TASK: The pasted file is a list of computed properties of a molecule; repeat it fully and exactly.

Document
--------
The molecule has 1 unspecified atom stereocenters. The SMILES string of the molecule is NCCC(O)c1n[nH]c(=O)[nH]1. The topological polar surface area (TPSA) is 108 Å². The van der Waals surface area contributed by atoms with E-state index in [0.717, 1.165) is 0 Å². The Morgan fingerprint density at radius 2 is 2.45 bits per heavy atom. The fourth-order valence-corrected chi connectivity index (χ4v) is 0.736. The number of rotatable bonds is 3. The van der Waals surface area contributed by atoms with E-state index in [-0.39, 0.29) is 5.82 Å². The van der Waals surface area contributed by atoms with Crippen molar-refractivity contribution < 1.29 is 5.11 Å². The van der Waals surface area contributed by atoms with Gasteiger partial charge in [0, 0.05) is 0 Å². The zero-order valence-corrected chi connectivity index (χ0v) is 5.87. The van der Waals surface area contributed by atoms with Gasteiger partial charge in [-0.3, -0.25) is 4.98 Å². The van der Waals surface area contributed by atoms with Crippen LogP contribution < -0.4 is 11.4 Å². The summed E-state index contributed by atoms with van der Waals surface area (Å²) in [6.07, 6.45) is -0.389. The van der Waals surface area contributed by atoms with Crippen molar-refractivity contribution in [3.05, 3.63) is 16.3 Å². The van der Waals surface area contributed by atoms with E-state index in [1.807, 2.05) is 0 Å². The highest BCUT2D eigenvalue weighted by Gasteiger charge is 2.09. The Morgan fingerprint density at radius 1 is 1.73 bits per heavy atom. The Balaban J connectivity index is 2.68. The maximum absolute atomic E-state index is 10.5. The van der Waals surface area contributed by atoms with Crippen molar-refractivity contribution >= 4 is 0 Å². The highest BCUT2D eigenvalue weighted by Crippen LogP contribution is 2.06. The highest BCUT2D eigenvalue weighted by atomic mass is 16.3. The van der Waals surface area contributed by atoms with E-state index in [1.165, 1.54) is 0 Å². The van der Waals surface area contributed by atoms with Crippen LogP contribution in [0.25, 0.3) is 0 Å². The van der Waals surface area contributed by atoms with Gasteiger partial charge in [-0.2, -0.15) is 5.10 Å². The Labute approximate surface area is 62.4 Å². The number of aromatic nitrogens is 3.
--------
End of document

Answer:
The molecule has 1 unspecified atom stereocenters. The SMILES string of the molecule is NCCC(O)c1n[nH]c(=O)[nH]1. The topological polar surface area (TPSA) is 108 Å². The van der Waals surface area contributed by atoms with E-state index in [0.717, 1.165) is 0 Å². The Morgan fingerprint density at radius 2 is 2.45 bits per heavy atom. The fourth-order valence-corrected chi connectivity index (χ4v) is 0.736. The number of rotatable bonds is 3. The van der Waals surface area contributed by atoms with E-state index in [-0.39, 0.29) is 5.82 Å². The van der Waals surface area contributed by atoms with Crippen molar-refractivity contribution < 1.29 is 5.11 Å². The van der Waals surface area contributed by atoms with Gasteiger partial charge in [0, 0.05) is 0 Å². The zero-order valence-corrected chi connectivity index (χ0v) is 5.87. The van der Waals surface area contributed by atoms with Gasteiger partial charge in [-0.3, -0.25) is 4.98 Å². The van der Waals surface area contributed by atoms with Crippen LogP contribution < -0.4 is 11.4 Å². The summed E-state index contributed by atoms with van der Waals surface area (Å²) in [6.07, 6.45) is -0.389. The van der Waals surface area contributed by atoms with Crippen molar-refractivity contribution in [3.05, 3.63) is 16.3 Å². The van der Waals surface area contributed by atoms with E-state index in [1.807, 2.05) is 0 Å². The highest BCUT2D eigenvalue weighted by Gasteiger charge is 2.09. The Morgan fingerprint density at radius 1 is 1.73 bits per heavy atom. The Balaban J connectivity index is 2.68. The maximum absolute atomic E-state index is 10.5. The van der Waals surface area contributed by atoms with Crippen molar-refractivity contribution >= 4 is 0 Å². The highest BCUT2D eigenvalue weighted by Crippen LogP contribution is 2.06. The highest BCUT2D eigenvalue weighted by atomic mass is 16.3. The van der Waals surface area contributed by atoms with E-state index in [1.165, 1.54) is 0 Å². The van der Waals surface area contributed by atoms with Crippen LogP contribution in [0.25, 0.3) is 0 Å². The van der Waals surface area contributed by atoms with Gasteiger partial charge in [-0.2, -0.15) is 5.10 Å². The Labute approximate surface area is 62.4 Å². The number of aromatic nitrogens is 3.